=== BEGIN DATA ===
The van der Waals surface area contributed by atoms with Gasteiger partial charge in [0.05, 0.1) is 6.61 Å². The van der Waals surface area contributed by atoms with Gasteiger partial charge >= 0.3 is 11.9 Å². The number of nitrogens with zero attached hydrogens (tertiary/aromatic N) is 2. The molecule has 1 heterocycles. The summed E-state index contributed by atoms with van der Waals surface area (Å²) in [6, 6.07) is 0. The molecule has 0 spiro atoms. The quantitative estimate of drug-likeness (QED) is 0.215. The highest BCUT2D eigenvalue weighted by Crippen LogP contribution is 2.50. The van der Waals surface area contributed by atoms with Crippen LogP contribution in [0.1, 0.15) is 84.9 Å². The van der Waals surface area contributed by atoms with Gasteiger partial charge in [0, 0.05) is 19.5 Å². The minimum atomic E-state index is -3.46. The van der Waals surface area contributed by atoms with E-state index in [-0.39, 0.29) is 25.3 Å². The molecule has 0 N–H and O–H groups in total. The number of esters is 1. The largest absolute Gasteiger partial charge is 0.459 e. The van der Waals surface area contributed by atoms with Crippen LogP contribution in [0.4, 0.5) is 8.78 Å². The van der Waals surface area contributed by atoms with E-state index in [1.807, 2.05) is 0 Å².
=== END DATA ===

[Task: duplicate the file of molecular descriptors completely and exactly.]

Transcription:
The van der Waals surface area contributed by atoms with Gasteiger partial charge in [0.05, 0.1) is 6.61 Å². The van der Waals surface area contributed by atoms with Gasteiger partial charge >= 0.3 is 11.9 Å². The number of nitrogens with zero attached hydrogens (tertiary/aromatic N) is 2. The molecule has 1 heterocycles. The summed E-state index contributed by atoms with van der Waals surface area (Å²) in [6, 6.07) is 0. The molecule has 0 spiro atoms. The quantitative estimate of drug-likeness (QED) is 0.215. The highest BCUT2D eigenvalue weighted by Crippen LogP contribution is 2.50. The van der Waals surface area contributed by atoms with Crippen LogP contribution in [0.1, 0.15) is 84.9 Å². The van der Waals surface area contributed by atoms with Gasteiger partial charge in [0, 0.05) is 19.5 Å². The minimum atomic E-state index is -3.46. The van der Waals surface area contributed by atoms with E-state index in [-0.39, 0.29) is 25.3 Å². The molecule has 0 N–H and O–H groups in total. The number of esters is 1. The largest absolute Gasteiger partial charge is 0.459 e. The van der Waals surface area contributed by atoms with Crippen LogP contribution in [0.4, 0.5) is 8.78 Å². The van der Waals surface area contributed by atoms with E-state index in [1.807, 2.05) is 0 Å².